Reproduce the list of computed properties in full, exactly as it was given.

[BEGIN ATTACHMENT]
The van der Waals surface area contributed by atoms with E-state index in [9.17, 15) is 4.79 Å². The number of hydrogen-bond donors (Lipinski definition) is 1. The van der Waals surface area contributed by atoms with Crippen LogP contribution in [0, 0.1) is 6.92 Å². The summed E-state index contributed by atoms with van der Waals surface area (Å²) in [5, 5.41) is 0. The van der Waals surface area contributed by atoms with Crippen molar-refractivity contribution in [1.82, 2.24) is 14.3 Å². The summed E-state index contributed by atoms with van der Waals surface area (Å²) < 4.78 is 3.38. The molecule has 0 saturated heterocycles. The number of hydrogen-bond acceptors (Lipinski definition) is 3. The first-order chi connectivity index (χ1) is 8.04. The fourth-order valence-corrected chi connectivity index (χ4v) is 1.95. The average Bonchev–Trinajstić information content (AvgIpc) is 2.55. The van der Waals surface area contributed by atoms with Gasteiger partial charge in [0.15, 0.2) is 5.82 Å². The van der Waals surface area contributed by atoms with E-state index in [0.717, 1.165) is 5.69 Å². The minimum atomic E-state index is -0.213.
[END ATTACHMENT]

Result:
The van der Waals surface area contributed by atoms with E-state index in [9.17, 15) is 4.79 Å². The number of hydrogen-bond donors (Lipinski definition) is 1. The van der Waals surface area contributed by atoms with Crippen LogP contribution in [0, 0.1) is 6.92 Å². The summed E-state index contributed by atoms with van der Waals surface area (Å²) in [5, 5.41) is 0. The van der Waals surface area contributed by atoms with Crippen molar-refractivity contribution in [1.82, 2.24) is 14.3 Å². The summed E-state index contributed by atoms with van der Waals surface area (Å²) < 4.78 is 3.38. The molecule has 0 saturated heterocycles. The number of hydrogen-bond acceptors (Lipinski definition) is 3. The first-order chi connectivity index (χ1) is 8.04. The fourth-order valence-corrected chi connectivity index (χ4v) is 1.95. The average Bonchev–Trinajstić information content (AvgIpc) is 2.55. The van der Waals surface area contributed by atoms with Gasteiger partial charge in [0.15, 0.2) is 5.82 Å². The van der Waals surface area contributed by atoms with E-state index in [0.717, 1.165) is 5.69 Å². The minimum atomic E-state index is -0.213.